On Friday, November 22, 1963, when I was nine years old, my family was in the final days of a week in Washington DC between my father’s US Information Agency posts in Rome and Bogotá.
My father completed his morning briefings on the Kennedy administration’s Alliance for Progress, the president’s key economic development initiative for Colombia. After lunch, he was scheduled to meet for the first time with USIA Director—and famed journalist—Edward R. Murrow. Over the noon hour, Dad picked up our air travel tickets, managing to get us upgraded to first 2024class. He wondered if he could parlay the fancy travel into a gift for Mom. It was the eve of my parents’ eleventh anniversary.
My mother, my six-year-old sister, Susie, and I took a tour of the White House. It felt a little like visiting family, because I had shaken President Kennedy’s hand—looking him right in the eye, like embassy kids know is polite—in the ambassador’s garden in Rome just months earlier. I wondered if we would see him that morning, but Mom said that Mr. and Mrs. Kennedy were on a trip to Texas. I imagined him wearing same the gray suit and purple tie he’d had on in Rome. Those were probably his travel dress-up clothes. Of course, Caroline, who was a little younger than Susie, was in school, like all children who were not on their way to a new life.
The plan for the afternoon was to buy new school shoes. Italian shoes were very expensive, Mom said, and very few shoes were available at the American base in Naples. There was a department store, Hecht’s, a few blocks from our hotel.
It was after twelve when we got to the store. Mom ushered Susie and me into one pie-slice compartment of the revolving door, and we were whisked into the makeup section. The directory said that shoes were on the lower level. Mom herded us onto the escalator, and down we went. Rows of shoes pulled us off the escalator like a magnet. I had never seen such variety. In Italy, it was pretty much one style in one color for one entire season, until everything changed. We waded in alongside Mom.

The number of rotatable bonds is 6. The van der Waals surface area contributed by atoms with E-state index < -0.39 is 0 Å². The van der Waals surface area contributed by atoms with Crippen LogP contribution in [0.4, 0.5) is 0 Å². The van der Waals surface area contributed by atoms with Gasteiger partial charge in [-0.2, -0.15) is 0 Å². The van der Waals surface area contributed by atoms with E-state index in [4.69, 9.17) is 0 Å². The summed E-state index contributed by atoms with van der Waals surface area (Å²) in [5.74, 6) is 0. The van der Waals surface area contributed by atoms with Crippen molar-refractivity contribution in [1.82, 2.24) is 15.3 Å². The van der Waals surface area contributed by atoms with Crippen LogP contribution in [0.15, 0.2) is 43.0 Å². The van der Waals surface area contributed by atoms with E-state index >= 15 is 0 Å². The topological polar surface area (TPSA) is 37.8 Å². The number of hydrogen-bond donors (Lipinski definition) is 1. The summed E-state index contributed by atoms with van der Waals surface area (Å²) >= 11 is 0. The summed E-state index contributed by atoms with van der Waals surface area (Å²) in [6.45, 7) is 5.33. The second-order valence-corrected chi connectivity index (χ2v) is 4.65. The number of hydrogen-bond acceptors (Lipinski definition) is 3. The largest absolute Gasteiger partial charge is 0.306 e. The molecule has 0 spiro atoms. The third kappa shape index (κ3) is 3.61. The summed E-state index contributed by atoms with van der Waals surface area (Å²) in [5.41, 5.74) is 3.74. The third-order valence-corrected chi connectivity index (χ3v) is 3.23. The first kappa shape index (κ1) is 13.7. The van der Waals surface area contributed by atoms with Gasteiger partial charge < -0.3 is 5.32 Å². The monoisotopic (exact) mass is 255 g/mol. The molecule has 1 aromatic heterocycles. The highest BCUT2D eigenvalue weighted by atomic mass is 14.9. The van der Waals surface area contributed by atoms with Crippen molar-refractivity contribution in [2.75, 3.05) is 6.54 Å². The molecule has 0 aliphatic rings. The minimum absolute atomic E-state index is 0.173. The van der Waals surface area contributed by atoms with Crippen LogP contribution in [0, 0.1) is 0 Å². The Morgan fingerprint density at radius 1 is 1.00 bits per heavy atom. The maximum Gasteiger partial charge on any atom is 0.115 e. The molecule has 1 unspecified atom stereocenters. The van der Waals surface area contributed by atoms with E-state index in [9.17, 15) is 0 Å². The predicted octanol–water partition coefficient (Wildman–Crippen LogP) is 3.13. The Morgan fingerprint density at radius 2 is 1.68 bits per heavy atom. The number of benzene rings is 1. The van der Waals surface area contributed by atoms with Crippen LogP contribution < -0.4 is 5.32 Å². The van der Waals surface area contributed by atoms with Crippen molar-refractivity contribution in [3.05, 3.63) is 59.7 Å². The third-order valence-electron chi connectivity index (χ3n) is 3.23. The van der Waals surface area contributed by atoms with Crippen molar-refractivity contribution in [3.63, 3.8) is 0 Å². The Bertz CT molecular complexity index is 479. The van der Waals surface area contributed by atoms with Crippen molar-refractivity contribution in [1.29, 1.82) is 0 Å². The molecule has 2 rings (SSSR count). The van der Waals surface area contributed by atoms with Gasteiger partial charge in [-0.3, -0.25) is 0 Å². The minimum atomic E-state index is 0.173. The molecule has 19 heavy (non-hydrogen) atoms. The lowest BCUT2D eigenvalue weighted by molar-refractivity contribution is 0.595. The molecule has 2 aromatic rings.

”They shot the president!”
My head jerked up. A saleslady standing at the end of the aisle had her hand up to her mouth. The next few minutes passed in slow motion as if we were all underwater. Grownups reached out for each other, their faces twisted. I could only hear my heartbeat. Mom gripped my hand harder than I could ever remember, and she pulled us back to the escalator and through the revolving glass door. My face felt hot against the cool fall air.
”What about the shoes?” I said.
”Yeah,” Susie said.
”Right now, we need to find your father,” Mom said.
All around us, people were stopped, talking like friends but upset. Mom steered us around the clusters. She was very good at this, Italian sidewalks being very crowded. I was used to it, too, but there was a whole other feeling today.
”What happened, Mommy?” I said.
”Walk,” Mom said.
The news of Kennedy’s shooting had hit USIA even faster, cancelling my father’s meeting with Director Murrow, and Dad was in our room when we got to the hotel. The television was on. They said the president was dead. The television stayed on until dinnertime without any of those fun American commercials.
That night, we traced our steps back to 1600 Pennsylvania Avenue, where a quiet crowd stood gazing at the White House. It shone in the night air as bright as the Wedding Cake, Rome’s Vittorio Emanuele monument. Just that morning, it was where my Man-in-the-Purple-Tie lived. It wasn’t anymore. Caroline and John-John’s daddy was dead. No one’s daddy should die.
I heard grownups around us crying, the kind of noise you might hear at the movies but not in real life. I kept one hand in my coat pocket, my fingers playing with leftover lint. Mom had my other hand, the tips of her long nails firm against my palm. Dad’s hands rested on Susie’s and my shoulders.
So, this dark sadness was death. I pulled my hand out of my pocket and hooked a couple of warm fingers around my father’s cold hand. Poor Daddy, feeling this punch in the stomach all alone on the airplane from Caracas to South Dakota when his father died. I wished I remembered my Grandpa Amerson, and then I was glad I didn’t because I would be feeling sad all over again.
I looked up at my father. His cheeks glistened in the glow of the streetlight. Mom’s, too. I had never seen my parents cry. Poor Caroline and John-John. I tightened my grip on Dad’s hand, and he squeezed me back.
We spent Saturday in the Maryland suburbs with foreign service friends who had recently moved back from Rome. I had been looking forward to the Saturday morning television shows I’d heard about. Instead, the adults monopolized the television. The programming was as boring as Italian news. I was impatient, but the adults’ faces warned me off of saying anything. The novelty of hearing American English on the TV screen made up a little for the disappointment.
Mom and Dad’s anniversary was forgotten. On Monday, while the presidential funeral procession was underway down Pennsylvania Avenue, we flew to Colombia.
The tragic death of our country’s young leader seemed to add a new, solemn dimension to my father’s upcoming assignment. The Peace Corps, the Voice of America, and the Alliance for Progress, all major programs in Colombia, represented the martyred president’s ideals. It was up to my parents to carry out their public diplomacy duties in a manner that honored our fallen leader.
Sitting on that airplane, my parents felt the zeal of Mormons sent around the world to “win hearts and minds.” The embassy presence was, after all, called the US mission.